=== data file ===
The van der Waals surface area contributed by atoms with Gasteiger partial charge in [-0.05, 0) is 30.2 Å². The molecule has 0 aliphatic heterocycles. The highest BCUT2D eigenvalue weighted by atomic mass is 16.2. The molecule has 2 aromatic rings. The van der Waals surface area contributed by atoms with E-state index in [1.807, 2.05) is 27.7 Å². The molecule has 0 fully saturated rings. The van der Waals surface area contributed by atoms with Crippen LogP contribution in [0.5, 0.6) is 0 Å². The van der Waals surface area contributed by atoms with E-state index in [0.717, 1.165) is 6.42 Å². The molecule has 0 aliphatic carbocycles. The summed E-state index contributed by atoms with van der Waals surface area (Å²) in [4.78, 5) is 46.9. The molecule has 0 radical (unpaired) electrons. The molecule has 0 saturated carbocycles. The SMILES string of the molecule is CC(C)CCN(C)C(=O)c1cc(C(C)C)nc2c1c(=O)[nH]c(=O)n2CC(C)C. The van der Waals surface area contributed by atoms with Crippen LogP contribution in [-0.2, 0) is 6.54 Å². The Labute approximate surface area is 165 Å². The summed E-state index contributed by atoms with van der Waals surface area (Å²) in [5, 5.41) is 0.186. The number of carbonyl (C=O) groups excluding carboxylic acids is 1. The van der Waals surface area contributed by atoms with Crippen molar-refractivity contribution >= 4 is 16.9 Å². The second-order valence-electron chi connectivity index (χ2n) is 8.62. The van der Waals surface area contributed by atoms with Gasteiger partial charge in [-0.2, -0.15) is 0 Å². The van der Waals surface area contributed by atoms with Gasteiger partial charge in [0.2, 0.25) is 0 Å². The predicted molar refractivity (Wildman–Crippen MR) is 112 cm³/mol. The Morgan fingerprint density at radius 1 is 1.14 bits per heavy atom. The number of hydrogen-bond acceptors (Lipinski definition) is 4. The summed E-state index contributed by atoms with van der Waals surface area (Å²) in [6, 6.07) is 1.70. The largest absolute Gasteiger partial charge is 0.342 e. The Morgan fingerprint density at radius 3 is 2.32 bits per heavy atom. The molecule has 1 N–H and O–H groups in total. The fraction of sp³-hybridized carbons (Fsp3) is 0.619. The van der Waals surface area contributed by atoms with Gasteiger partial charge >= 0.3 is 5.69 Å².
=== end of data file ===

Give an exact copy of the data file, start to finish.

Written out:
The van der Waals surface area contributed by atoms with Gasteiger partial charge in [-0.05, 0) is 30.2 Å². The molecule has 0 aliphatic heterocycles. The highest BCUT2D eigenvalue weighted by atomic mass is 16.2. The molecule has 2 aromatic rings. The van der Waals surface area contributed by atoms with E-state index in [1.807, 2.05) is 27.7 Å². The molecule has 0 fully saturated rings. The van der Waals surface area contributed by atoms with Crippen LogP contribution in [0.5, 0.6) is 0 Å². The van der Waals surface area contributed by atoms with E-state index in [0.717, 1.165) is 6.42 Å². The molecule has 0 aliphatic carbocycles. The summed E-state index contributed by atoms with van der Waals surface area (Å²) in [4.78, 5) is 46.9. The molecule has 0 radical (unpaired) electrons. The molecule has 0 saturated carbocycles. The SMILES string of the molecule is CC(C)CCN(C)C(=O)c1cc(C(C)C)nc2c1c(=O)[nH]c(=O)n2CC(C)C. The van der Waals surface area contributed by atoms with Crippen LogP contribution in [-0.2, 0) is 6.54 Å². The Labute approximate surface area is 165 Å². The summed E-state index contributed by atoms with van der Waals surface area (Å²) in [5, 5.41) is 0.186. The number of carbonyl (C=O) groups excluding carboxylic acids is 1. The van der Waals surface area contributed by atoms with Crippen molar-refractivity contribution >= 4 is 16.9 Å². The second-order valence-electron chi connectivity index (χ2n) is 8.62. The van der Waals surface area contributed by atoms with Gasteiger partial charge in [-0.2, -0.15) is 0 Å². The van der Waals surface area contributed by atoms with Gasteiger partial charge in [0.2, 0.25) is 0 Å². The predicted molar refractivity (Wildman–Crippen MR) is 112 cm³/mol. The Morgan fingerprint density at radius 1 is 1.14 bits per heavy atom. The number of hydrogen-bond acceptors (Lipinski definition) is 4. The summed E-state index contributed by atoms with van der Waals surface area (Å²) in [6, 6.07) is 1.70. The largest absolute Gasteiger partial charge is 0.342 e. The Morgan fingerprint density at radius 3 is 2.32 bits per heavy atom. The molecule has 1 N–H and O–H groups in total. The fraction of sp³-hybridized carbons (Fsp3) is 0.619. The van der Waals surface area contributed by atoms with Gasteiger partial charge >= 0.3 is 5.69 Å².